Why Not?


Why Reading Guides Should Be Banned by Jackson
November 17, 2009, 3:47 am
Filed under: Jackson

The Annotated Alice adds many levels of depth to the befuddling novel Alice’s Adventures in Wonderland.

However, by injecting all the new information and cross-text, it also removes some important elements of the novel: homework and discovery. You’re forced to do a lot of work to really appreciate the novel, but when you do, the sense of discovery and adventure is vastly rewarding. When a book with ambiguous meaning hits the shelves, critics swarm to be the first to pick all the nits. Within days, all aspects of the pristine novel are being looked at with a microscope. When you look at the analysis, you see almost nothing to do with the real text of the book, and merely a few randomly drawn conclusions. Over-analysis is one of the major enemies of a good book.

One thing that I absolutely abhor is the experience of finishing a good book, with a satisfying ending. I notice that there is an extra section at the back. “Neat,” I think, “this might be a preview of the next book in the series.” I turn the page, and am greeted by these words: Reading Comprehension Guide. This annoys me to no end. Needless to say, this doesn’t happen all as much with books directed towards more mature readers, but in the children’s books that I am (strangely still) compelled to dig out every once in a while, the emergence of these questions still feels to me like the desecration of a piece of art.

Still more annoying is the fact that the questions take away the “magic” of a novel. I understand that in everything there is an reason. This, however, is never a good reason to pick apart all the excitement and adventure in a book with questions such as “Why did (insert character here) do (insert action) with (insert other character), when he could have done…” and so forth. Yes, the questions make you think. Yes, they may increase your understanding of the novel.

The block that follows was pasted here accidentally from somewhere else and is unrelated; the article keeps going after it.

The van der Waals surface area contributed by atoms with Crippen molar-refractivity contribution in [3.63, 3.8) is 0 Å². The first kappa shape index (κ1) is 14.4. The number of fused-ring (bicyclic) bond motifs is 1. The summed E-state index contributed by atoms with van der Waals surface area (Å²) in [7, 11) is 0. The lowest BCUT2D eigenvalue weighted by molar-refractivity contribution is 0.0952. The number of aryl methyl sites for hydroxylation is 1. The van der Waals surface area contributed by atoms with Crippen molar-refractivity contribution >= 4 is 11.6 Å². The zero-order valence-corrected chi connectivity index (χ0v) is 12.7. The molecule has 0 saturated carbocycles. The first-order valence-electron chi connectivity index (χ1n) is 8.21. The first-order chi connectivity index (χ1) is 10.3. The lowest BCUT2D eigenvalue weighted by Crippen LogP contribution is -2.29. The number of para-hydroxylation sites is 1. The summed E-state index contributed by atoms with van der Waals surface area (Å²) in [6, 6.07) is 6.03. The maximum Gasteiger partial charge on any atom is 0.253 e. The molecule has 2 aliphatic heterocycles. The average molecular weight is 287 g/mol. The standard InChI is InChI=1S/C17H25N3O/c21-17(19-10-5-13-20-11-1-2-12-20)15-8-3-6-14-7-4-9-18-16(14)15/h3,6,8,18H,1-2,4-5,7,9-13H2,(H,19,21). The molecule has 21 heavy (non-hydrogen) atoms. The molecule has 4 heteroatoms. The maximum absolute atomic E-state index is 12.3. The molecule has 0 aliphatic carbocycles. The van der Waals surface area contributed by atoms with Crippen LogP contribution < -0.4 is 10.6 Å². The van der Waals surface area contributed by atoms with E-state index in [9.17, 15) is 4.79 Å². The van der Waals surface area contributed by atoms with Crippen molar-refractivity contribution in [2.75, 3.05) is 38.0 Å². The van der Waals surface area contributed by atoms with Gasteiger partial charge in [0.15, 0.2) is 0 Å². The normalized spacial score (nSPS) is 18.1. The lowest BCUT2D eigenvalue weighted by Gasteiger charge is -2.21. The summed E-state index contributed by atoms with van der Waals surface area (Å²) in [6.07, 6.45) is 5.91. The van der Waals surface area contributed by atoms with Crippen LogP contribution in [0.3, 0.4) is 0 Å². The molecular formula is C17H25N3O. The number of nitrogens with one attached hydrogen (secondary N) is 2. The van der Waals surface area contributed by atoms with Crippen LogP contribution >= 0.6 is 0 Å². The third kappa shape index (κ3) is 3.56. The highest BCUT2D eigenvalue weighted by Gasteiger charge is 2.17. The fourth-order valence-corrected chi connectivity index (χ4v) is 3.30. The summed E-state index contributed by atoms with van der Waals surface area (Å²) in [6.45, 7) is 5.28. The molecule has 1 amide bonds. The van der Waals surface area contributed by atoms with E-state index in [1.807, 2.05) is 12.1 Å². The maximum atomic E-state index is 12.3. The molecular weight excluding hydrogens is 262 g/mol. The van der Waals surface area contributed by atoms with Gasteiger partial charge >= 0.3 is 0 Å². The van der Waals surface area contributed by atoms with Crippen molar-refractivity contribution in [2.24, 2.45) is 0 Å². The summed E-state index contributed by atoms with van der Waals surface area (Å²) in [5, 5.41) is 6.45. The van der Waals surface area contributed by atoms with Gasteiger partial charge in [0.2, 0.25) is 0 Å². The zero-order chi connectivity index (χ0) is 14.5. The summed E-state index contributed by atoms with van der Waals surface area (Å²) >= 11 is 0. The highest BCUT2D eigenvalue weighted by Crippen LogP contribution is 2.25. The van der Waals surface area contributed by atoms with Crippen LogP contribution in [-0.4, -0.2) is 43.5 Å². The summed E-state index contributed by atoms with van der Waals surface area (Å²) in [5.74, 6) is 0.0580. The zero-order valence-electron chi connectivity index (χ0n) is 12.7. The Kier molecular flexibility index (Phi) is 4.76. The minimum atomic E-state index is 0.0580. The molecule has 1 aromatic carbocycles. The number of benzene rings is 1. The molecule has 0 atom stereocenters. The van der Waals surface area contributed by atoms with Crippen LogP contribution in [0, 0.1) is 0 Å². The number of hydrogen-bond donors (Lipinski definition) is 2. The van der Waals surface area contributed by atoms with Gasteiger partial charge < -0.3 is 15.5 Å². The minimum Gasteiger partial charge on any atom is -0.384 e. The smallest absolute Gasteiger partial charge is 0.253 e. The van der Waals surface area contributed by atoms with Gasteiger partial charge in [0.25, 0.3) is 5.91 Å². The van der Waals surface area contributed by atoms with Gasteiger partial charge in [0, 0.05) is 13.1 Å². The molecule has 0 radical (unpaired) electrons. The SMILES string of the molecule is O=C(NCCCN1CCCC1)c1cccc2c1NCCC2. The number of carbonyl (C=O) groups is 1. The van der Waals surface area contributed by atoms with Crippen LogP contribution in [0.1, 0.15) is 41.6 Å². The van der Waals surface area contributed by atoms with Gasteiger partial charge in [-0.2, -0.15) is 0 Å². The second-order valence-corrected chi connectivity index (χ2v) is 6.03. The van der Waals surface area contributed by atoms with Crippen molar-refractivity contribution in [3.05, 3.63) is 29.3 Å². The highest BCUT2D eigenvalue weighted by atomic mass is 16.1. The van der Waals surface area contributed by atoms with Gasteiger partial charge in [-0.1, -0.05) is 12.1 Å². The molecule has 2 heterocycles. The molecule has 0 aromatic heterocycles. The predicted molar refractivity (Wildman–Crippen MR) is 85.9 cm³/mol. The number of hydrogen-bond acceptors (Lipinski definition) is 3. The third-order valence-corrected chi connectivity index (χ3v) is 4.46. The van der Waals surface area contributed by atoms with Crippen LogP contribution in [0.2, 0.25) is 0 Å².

But why can’t we, the readers who cling to all the words of action and adventure in a complex fiction novel, gain that understanding by discussing it with our friends in a non-organized and regulated fashion? One reason I dislike the concept of “summer reading” is that I know that excellent works of fiction and nonfiction will be dissected in a fashion that ruins the enjoyment of a book by turning it into work. When we take apart Alice, we are ripping whole “pages” of a sort from the book, by picking away all the magic from a story and replacing it with our own flat, mechanical, unoriginal words.

As E.B. White so eloquently puts it, “Analysing humor [or, in this case, literature] is like dissecting a frog. Few people are interested, and the frog dies of it.”


1 Comment so far
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Your post reminds me of one of mine. I agree, analyzing a story can painfully ruin a work of art. I always wondered how teachers knew that books had all these secret meanings and symbolism. When I write, I rarely think of double meanings or how the sun might secretly be a symbol of love. I enjoy writing, but usually the story just falls on the page. I don’t plan what each character’s secret motives or personalities are. Why should a professional author be any different?

However, something we both must keep in mind is the fact that some stories do require explanations, if only to fully understand the jokes and slang from another era. Alice is one such story.

I discuss annotations and how they impact a story in further detail in my post (the link is below), Do Annotations Ruin a Reader’s Own Discovery Process?

http://aliceproject6.wordpress.com/2009/11/16/do-annotations-ruin-a-readers-own-discovery-process/

Comment by Kristen K




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